Cerebral, a telehealth startup specializing in mental health, claims to have inadvertently shared the sensitive information of more than 3.1 million patients with Google, Meta, TikTok and other third-party advertisers, as previously reported by Tech Crunch. In an opinion published on the company’s website, Cerebral admits to exposing a long list of patient data with the tracking tools it has been using since October 2019.
Information covered by monitoring includes everything from patient names, phone numbers, email addresses, birth dates, IP addresses, insurance information, appointment dates, treatment , etc. He may even have exposed the answers clients completed as part of the mental health self-assessment on the company’s website and app, which patients can use to schedule therapy appointments. and receive prescription drugs.
According to Cerebral, this information was disseminated through the use of tracking pixels, or the Meta, TikTok and Google pieces of code allow developers to embed it into their apps and websites. THE Metapixel, for example, can collect data about a user’s activity on a website or application after clicking on an ad on the platform, and even track information a user fills in an online form . While this allows companies, like Cerebral, to measure how users interact with their ads across various platforms and track the steps they take afterward, it also gives Meta, TikTok and Google the access to this information, which they can then use to better understand their own users.
The information exposed may “vary” from patient to patient.
As noted by Cerebral, the information exposed may “vary” from patient to patient depending on several factors, including “the actions individuals have taken on Cerebral’s platforms, the nature of the services provided by contractors, configuration of tracking technologies”, and more. . The company says it will notify affected users and adds that “no matter how an individual interacts with Cerebral’s platform,” it has not exposed social security numbers, credit card numbers, or bank account information.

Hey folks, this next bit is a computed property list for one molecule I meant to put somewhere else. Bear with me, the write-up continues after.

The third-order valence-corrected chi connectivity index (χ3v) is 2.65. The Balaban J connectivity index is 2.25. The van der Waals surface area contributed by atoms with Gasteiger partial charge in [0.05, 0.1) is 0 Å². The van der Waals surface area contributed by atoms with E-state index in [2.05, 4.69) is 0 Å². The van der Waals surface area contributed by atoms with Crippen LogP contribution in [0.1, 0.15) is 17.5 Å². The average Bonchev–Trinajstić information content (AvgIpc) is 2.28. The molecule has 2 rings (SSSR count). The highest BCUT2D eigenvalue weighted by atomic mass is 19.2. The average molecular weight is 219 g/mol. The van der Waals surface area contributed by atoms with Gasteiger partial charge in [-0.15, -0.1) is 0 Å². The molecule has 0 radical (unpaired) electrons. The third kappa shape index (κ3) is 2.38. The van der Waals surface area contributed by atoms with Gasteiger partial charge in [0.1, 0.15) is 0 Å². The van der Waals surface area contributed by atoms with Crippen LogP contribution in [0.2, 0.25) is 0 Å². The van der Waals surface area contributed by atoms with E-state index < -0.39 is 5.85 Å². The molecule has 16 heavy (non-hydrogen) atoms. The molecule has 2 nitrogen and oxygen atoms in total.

After initially finding the security flaw in January, Cerebral claims to have “disabled, reconfigured, and/or removed” one of the tracking pixels on the platform to prevent future exposures, and has “enhanced” its “security practices.” information security and technology verification process”. .”
Cerebral is required by law to disclose potential violations of HIPAA, also known as the Health Insurance Portability and Accountability Act. This prohibits healthcare providers from disclosing patient information to anyone other than the patient or anyone to whom the patient has consented to receive health information. The breach is currently being investigated by the US Civil Rights Office and follows similar incidents involving pixel tracking tools.
Last year, an investigation of markup found that some of the nation’s top hospitals were sending sensitive patient information to Meta through the company’s pixel. This triggered two class action lawsuitswho allege that Meta and the hospitals in question violated medical confidentiality laws.
months later, markup also found that Meta was able to obtain financial information on users through tracking tools built into popular tax services, such as H&R Block, TaxAct and TaxSlayer. Meanwhile, other online medical companies, like BetterHelp And GoodRx received hefty fines from the FTC for sharing sensitive patient data with third parties earlier this year.
In addition to being subjected to intense scrutiny to find out whether or not it violated HIPAA regulations, Cerebral faces Justice Department and Drug Enforcement Administration investigation on his prescription of controlled substances, such as Adderall and Xanax. He has since stopped prescribing these drugs.